Recognize employees who talk up your company. Show appreciation to your top performers not only for their performance, but also pay attention to what they say about your restaurant when they’re not at work. If your employees promote your company’s image and reputation by participating in local fundraisers, blogging on social media like LinkedIn or Facebook or contribute an article to an industry publications, or sitting on a panel or making a presentations at a restaurant show, be sure to recognize that contribution. If you’re lucky, you’ll find more employees working hard to spread the good name of your organization to both the near and far community.
Surprise food treats. If you run a pizza restaurant, order in Chinese food after a busy lunch rush for the team, or send out for staff “surprise Slurpies” from the local convenience store.
What’s your appreciation ratio? Compensation is a requirement but recognition is a choice. Compliment people’s strengths rather than focusing on their weaknesses. (A pat on the back is just a few vertebrae up from a kick in the ass.) Every day on your “to-do” list, write down the name of each employee working that shift. After you compliment or recognize each team member, cross their name off the list. In these days of triple digit turnover ratios, this task is as critical as anything else you accomplish that shift. The daily pre-shift meeting should be mandatory, not optional in your business. This is where you can show appreciation, recognition, focus and energy every single day, transforming recognition into a philosophy instead of an “event.”
Competition and Contests differs among Generations. There is a school of thought that traditional competition—and therefore employee contests–may not be as effective with Millennials as with Gen X or Baby Boomers in the workplace. The rationale is that unlike Baby Boomers and GenX who played games to beat each other; today’s younger workers collaborated to beat the game, not each other. So perhaps it’s wise to stage more team contests than individual competition.
4 Cool Contest/Incentive Ideas
The Walt Disney Company recognizes its hourly teams with a philosophy they call “Small, unexpected rewards for jobs well-done.” The following 4 contest/incentive/reward ideas are time –tested and true for generating results.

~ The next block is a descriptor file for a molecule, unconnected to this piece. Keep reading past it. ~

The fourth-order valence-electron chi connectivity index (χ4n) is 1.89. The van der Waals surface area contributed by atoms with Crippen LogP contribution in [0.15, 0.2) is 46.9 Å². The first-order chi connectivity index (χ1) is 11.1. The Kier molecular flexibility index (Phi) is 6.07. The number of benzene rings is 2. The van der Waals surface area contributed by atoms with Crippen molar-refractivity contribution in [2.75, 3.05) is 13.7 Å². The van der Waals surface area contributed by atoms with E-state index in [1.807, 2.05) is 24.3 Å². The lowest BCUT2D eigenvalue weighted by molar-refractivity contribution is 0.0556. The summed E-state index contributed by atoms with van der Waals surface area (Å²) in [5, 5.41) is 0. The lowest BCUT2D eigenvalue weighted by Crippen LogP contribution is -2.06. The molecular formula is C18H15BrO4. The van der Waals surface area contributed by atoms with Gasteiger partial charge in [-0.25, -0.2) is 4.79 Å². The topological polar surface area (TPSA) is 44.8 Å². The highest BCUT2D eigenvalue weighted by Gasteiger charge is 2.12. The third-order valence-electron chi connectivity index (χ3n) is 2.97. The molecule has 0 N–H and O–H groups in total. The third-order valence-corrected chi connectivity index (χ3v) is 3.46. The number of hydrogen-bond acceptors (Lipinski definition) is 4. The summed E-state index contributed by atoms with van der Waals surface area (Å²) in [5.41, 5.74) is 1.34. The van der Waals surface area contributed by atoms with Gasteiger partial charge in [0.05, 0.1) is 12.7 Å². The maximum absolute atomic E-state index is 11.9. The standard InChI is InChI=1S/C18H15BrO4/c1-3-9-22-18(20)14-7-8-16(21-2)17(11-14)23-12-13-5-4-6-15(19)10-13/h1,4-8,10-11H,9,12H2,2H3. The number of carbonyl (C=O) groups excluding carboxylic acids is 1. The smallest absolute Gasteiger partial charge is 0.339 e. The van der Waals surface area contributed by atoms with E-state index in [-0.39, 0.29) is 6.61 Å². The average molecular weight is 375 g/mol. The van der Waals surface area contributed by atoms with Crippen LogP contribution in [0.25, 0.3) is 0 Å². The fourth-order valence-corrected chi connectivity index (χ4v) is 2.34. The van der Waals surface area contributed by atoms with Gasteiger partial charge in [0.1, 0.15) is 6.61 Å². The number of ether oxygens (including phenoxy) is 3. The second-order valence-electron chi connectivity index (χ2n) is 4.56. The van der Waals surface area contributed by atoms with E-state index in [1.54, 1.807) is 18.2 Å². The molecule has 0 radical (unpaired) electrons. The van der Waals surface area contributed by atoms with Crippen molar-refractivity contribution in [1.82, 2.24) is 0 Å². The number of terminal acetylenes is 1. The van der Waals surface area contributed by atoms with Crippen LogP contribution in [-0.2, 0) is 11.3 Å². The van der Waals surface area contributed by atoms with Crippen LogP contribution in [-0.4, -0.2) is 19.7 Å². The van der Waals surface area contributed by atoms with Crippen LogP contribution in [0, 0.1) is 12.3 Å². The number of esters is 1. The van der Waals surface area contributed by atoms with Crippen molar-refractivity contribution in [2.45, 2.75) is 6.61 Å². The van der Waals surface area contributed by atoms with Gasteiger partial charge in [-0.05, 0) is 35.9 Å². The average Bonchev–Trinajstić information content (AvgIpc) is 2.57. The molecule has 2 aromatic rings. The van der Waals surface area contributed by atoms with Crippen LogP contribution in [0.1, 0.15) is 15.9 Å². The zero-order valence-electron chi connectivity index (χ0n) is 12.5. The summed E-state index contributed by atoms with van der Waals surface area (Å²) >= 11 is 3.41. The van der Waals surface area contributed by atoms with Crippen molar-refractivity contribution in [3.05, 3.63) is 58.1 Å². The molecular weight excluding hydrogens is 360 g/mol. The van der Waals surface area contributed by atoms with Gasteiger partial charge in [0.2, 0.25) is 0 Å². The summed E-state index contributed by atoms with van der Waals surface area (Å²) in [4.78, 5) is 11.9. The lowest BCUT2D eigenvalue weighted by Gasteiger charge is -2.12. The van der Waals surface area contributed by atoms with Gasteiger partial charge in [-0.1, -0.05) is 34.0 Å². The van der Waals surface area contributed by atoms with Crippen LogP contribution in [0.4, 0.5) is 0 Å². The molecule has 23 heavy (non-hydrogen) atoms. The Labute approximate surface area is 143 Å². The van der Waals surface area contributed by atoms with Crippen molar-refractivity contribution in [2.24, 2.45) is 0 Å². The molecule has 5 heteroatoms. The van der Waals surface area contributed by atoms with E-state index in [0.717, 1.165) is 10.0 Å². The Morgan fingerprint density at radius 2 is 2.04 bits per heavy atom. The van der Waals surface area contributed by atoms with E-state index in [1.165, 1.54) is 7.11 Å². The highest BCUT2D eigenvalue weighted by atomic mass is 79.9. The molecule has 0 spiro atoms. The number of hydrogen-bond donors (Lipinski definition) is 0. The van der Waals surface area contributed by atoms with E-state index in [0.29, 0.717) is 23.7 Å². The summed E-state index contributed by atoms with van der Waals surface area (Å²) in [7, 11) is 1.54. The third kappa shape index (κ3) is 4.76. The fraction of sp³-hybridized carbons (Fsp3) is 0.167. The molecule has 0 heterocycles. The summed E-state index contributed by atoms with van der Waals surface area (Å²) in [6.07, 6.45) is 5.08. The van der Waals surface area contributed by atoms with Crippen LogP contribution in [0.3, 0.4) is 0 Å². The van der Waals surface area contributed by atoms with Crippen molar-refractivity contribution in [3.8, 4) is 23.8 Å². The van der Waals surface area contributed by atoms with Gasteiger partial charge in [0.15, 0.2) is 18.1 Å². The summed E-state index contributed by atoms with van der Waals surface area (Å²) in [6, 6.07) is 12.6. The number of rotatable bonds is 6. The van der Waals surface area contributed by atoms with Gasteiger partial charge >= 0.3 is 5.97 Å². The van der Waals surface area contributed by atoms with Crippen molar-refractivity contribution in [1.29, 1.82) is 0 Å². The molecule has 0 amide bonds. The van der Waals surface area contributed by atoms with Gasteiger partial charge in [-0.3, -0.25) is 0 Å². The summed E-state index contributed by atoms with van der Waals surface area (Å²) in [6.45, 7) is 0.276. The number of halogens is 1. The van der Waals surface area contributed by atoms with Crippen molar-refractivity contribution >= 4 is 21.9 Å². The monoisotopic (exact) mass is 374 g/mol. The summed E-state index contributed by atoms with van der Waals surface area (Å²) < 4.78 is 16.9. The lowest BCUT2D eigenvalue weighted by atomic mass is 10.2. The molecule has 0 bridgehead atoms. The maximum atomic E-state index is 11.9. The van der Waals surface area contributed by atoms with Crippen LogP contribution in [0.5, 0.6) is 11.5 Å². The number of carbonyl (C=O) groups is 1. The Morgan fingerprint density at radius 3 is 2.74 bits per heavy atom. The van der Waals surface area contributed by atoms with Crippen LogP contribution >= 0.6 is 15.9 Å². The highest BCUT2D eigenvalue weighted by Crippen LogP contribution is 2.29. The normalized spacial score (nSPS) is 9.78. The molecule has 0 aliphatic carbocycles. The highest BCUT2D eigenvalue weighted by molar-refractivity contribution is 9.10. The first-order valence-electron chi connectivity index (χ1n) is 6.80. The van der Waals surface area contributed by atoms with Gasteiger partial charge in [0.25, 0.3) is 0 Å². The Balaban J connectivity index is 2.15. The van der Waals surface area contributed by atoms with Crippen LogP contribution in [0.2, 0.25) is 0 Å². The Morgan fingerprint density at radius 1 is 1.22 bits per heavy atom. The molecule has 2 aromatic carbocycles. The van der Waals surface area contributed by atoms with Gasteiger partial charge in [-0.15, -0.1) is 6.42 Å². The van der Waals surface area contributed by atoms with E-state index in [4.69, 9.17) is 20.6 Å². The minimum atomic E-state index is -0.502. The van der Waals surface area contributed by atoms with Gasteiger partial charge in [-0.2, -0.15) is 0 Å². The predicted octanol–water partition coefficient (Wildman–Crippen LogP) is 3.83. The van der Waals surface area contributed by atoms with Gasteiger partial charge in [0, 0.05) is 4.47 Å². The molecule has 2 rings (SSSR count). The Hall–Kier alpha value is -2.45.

1. The “Perfect” Guest Check: every guest check that has a beverage sale, appetizer sale, entrée sale and dessert sale on it is considered a “perfect” check. Servers turn in all their perfect checks at the end of the shift and the manager draws one or two for a special prize
2. Sales Bingo: make a bingo card with 12 or 16 squares on it. Each square features an item you want the team to sell like a specific appetizer, premium beer, dessert, soup, side, etc. Every time a server sells one that block off that Bingo square. Goal is to sell a row or the whole card for a prize.
3. Floating $20. Choose an item you want to sell more of, say, a bottle of wine. First server (or bartender) to sell one gets a $20 bill from the manager. The first server or bartender to sell TWO bottles of wine takes the $10 bill from the person who sold one. The first server or bartender to sell THREE bottles of wine takes the $20 bill from the person who sold two, etcetera. At the end of the shift, one person ends up with the $20, everyone has fun competing, and overall sales rise. Next shift pick a different food or beverage item to focus on.
4. Beat your Best. Configure and post each server’s sales check average from the last week or month and then encourage them to exceed that average this week or month. Reward the person with the highest percentage increase over their average.
The fact is, you don’t have to show appreciation for any team member–just like you don’t ever have to brush your teeth either–only the ones you want to keep.
Jim Sullivan is the author of the bestselling books Fundamentals and Multiunit Leadership. He speaks at foodservice and retail leadership conferences around the globe. Follow him on Twitter @Sullivision.